Modern OLED displays for vision science

Hello PTB forum users,

I know this topic comes up every so often in different lists, but to my surprise there doesn’t seem to be a recent post on the topic on here.

I am looking to purchase a commercial monitor as a “backup” monitor for vision science experiments in my lab. I would be very grateful if anyone would share any positive recent experience using a modern (e.g. LED, QLED, OLED, etc) monitor for experiments.

For this display, I am aiming to cover luminance and colour accuracy and spatial resolution. Temporal resolution is of secondary importance, since my primary display has that covered. The relative absence of “smart” features is also of primary importance. I am particularly interested in anyone’s experience with OLED monitors. I am aware of relevant papers (such as Elze et al and Cooper et al), but these are now several years out-of-date. I am hoping that someone has taken the plunge to try out a modern monitor, and that some of the identified issues might be fixed or have workarounds.

Any pointers much appreciated.

Can’t give any informed advice on that specific question, but something loosely related came up today in the press.

You said timing is not of importance in your case, but for people who want to take advantage of Psychtoolbox + LInux + AMD graphics uniquely advanced VRR support for fine-grained timing, VESA just put out a press release about a new official display certification program wrt. VRR/DisplayPort adaptive sync/FreeSync/G-Sync variable refresh rate displays. See this website:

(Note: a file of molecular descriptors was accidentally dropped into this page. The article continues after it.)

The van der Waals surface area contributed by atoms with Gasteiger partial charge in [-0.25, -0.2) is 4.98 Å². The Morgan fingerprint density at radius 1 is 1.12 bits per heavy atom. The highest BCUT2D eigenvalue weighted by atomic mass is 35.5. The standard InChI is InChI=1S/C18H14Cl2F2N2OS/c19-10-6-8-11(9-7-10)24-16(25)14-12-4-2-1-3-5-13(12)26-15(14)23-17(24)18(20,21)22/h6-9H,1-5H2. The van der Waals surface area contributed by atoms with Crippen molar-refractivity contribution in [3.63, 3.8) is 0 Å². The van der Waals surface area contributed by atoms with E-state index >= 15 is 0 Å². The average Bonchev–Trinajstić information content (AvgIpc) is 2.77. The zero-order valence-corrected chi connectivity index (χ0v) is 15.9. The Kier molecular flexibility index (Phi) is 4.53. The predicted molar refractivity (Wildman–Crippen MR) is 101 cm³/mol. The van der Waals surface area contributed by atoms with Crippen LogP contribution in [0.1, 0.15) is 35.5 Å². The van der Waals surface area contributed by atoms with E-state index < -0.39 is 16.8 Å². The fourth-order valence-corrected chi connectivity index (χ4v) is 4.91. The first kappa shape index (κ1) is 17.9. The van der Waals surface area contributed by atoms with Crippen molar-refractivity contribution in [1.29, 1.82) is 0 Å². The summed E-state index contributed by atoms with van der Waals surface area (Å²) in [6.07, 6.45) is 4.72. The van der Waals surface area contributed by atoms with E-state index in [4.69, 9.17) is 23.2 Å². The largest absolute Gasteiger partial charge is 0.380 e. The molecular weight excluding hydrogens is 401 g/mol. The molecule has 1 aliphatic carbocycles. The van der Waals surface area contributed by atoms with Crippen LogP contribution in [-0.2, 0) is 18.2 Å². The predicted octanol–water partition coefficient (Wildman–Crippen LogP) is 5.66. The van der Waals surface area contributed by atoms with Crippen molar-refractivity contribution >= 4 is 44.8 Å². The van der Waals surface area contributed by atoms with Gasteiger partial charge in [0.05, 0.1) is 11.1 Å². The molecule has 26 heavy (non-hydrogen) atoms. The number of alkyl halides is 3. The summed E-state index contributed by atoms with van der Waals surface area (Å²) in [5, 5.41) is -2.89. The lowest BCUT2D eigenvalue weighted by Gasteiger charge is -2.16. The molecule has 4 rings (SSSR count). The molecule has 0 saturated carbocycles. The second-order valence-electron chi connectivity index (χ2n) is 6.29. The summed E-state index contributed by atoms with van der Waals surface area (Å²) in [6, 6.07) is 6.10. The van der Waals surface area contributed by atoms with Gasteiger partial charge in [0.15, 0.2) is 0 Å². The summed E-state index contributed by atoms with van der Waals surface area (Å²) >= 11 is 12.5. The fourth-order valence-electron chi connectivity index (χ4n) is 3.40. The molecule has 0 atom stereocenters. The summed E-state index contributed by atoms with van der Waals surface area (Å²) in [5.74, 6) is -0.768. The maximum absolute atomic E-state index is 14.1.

https://www.adaptivesync.org/

So while the VESA DisplayHDR certifications say something about minimum standards wrt. HDR, color gamut, etc., this new VESA AdaptiveSync certification, if found on a product, will be another way to ensure some minimum standards wrt. temporal display behavior, display flicker, etc., in addition to AMD’s FreeSync Premium Pro Logo certification and NVidia G-Sync certification.

-mario

Thanks Mario, that’s very helpful.

Best,

Tom

Those certifications should at least provide some minimal standards, one would hope. Buried in my browser bookmarks, there’s also this page of a vision science lab, with some older reviews and links to other common display test sites, which may be generally useful.

I just added this link also to our Wiki section about user feedback to display devices. The Wiki is user editable, and sadly that section hasn’t seen user contributions in a long time:

-mario

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I’ve tested a couple of recent gaming monitors, one of which was 10-bit capable:

Thanks Mario and Ian for the replies, and Ian for sharing the detail in the other thread.